This undated image allegedly shows smoke billowing from the Baal Shamin temple in Syria's ancient city of Palmyra. (Welayat Homs/Agence FrancePresse/Getty Images)

The recent destruction of sites within the ancient city of Palmyra underscores the need to defend Syria’s and Iraq’s ancient sites and monuments [“Islamic State destroys a treasured site in Syria,” The World, Aug. 31]. In addition to destroying an invaluable part of history, antiquities smuggling is a key source of funding for groups such as the Islamic State.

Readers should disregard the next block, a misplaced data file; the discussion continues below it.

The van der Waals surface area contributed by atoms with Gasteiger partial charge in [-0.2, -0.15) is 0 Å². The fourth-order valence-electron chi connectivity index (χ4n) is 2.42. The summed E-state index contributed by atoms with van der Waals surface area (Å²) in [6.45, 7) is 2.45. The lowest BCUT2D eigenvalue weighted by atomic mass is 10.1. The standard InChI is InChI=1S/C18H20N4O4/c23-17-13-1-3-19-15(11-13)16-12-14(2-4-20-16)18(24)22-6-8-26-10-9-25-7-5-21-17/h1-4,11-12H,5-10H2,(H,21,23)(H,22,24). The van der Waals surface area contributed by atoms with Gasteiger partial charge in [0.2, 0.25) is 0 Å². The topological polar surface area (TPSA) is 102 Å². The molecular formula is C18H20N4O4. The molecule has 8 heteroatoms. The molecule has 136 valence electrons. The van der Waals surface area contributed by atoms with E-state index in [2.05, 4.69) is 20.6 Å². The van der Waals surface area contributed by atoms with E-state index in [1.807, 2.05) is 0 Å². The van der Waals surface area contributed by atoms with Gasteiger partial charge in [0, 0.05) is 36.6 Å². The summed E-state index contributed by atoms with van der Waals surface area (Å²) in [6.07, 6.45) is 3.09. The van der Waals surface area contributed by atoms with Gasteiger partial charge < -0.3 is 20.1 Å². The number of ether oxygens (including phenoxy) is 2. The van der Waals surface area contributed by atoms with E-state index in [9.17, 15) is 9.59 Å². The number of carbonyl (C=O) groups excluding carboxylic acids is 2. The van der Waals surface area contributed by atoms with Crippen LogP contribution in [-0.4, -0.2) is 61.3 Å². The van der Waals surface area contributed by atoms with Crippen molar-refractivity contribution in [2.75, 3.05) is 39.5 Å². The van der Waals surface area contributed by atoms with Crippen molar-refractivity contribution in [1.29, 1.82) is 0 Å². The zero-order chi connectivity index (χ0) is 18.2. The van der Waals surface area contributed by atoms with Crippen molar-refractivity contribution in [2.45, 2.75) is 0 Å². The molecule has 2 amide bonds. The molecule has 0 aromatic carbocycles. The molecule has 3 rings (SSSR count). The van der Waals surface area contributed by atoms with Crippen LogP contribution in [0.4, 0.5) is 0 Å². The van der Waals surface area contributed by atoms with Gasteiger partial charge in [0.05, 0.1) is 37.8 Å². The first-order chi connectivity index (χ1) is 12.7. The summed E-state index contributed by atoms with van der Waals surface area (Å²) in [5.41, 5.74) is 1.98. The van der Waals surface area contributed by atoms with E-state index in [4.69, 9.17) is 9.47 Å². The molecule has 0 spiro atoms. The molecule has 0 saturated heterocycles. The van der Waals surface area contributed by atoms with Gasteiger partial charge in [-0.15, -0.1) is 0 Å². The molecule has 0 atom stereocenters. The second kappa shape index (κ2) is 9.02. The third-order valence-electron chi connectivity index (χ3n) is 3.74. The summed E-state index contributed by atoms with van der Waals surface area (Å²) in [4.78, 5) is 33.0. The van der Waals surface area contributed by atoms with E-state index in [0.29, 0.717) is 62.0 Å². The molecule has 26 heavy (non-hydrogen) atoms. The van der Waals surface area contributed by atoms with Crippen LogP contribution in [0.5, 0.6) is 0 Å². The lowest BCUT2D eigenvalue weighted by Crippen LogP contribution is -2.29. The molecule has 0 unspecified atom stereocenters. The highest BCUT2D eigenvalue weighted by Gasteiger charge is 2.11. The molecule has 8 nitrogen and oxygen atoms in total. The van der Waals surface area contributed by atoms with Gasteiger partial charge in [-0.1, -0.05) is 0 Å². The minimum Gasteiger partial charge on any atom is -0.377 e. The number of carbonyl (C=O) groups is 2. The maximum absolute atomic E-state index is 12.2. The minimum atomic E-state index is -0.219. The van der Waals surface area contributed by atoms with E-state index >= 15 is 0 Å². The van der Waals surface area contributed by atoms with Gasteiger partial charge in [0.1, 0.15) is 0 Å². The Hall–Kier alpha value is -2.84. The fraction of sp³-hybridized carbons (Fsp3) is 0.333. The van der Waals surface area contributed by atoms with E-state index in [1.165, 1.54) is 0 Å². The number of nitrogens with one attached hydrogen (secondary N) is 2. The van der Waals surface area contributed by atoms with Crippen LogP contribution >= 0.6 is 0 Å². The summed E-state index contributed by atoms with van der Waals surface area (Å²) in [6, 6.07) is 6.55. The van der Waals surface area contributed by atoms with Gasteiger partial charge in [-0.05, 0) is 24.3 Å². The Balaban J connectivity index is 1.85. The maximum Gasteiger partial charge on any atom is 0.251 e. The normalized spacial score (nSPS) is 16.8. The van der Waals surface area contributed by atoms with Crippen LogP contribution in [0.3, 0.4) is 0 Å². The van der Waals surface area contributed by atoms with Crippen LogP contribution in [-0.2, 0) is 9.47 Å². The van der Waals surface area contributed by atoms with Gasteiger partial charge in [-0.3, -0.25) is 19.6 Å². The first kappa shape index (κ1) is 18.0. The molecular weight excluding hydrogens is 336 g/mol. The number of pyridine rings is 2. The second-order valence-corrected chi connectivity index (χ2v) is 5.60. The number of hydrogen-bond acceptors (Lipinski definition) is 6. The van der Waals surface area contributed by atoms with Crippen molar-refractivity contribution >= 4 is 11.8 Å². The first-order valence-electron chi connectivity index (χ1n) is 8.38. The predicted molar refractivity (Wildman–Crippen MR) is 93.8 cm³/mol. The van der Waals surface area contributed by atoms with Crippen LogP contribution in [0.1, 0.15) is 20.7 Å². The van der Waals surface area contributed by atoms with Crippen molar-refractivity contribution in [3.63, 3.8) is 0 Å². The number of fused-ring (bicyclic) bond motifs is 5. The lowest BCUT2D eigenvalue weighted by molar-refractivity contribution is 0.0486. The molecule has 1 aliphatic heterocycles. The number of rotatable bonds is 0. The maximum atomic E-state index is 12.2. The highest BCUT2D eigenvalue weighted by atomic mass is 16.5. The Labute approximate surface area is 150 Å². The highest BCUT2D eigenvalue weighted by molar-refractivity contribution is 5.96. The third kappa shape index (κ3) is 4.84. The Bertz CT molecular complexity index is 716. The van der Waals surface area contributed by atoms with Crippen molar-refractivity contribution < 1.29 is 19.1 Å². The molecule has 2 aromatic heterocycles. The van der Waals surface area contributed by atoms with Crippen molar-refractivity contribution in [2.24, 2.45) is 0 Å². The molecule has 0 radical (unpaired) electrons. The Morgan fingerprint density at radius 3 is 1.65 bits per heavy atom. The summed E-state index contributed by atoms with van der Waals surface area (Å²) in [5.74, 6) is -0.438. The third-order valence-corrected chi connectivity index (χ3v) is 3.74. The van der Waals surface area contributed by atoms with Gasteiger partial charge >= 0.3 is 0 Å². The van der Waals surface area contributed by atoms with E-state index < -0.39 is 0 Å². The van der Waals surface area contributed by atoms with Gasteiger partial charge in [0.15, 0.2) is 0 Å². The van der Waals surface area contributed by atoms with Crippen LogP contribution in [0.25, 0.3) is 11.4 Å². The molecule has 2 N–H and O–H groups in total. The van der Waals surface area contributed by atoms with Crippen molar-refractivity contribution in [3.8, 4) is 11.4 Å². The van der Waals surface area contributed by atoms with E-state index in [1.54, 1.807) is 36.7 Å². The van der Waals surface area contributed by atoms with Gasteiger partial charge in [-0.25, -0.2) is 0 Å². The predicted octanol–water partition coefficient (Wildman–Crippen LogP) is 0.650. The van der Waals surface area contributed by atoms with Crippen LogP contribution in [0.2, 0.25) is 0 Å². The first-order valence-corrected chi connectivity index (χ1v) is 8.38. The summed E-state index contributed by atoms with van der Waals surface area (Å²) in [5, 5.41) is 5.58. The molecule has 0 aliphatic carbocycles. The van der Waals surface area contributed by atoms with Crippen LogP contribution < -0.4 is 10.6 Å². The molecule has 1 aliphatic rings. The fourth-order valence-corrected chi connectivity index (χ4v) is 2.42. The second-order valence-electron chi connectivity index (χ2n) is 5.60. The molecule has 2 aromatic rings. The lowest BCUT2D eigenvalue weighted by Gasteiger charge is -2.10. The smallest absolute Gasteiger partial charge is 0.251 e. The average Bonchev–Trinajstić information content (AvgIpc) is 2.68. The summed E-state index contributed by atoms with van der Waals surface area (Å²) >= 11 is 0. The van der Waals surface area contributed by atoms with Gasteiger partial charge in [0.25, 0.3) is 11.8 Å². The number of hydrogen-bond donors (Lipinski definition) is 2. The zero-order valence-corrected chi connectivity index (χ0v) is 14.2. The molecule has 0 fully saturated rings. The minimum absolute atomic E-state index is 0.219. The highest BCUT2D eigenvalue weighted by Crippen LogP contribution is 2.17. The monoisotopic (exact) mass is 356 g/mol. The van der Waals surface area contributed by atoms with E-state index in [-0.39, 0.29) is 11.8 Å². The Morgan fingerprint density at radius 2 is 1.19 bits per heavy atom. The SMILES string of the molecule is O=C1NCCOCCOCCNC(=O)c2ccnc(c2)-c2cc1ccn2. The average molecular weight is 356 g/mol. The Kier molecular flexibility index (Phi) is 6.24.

Turkey — home to 15 UNESCO World Heritage sites — collaborates with the United States on an anti-Islamic State campaign. To help protect many of these sites, both countries must monitor heritage sites via satellite, train troops conducting airstrikes for the U.S.-led coalition and crack down on those who buy and sell antiquities.

These monuments have already survived centuries of human destructive forces, from war and conquest to extremism and fanaticism. We must all commit to protecting these symbols of our heritage for future generations.

Michael Gunter, Cookeville, Tenn.

The writer is secretary-general of the EU-Turkey Civic Commission and an advisory board member of the Turkish Heritage Organization.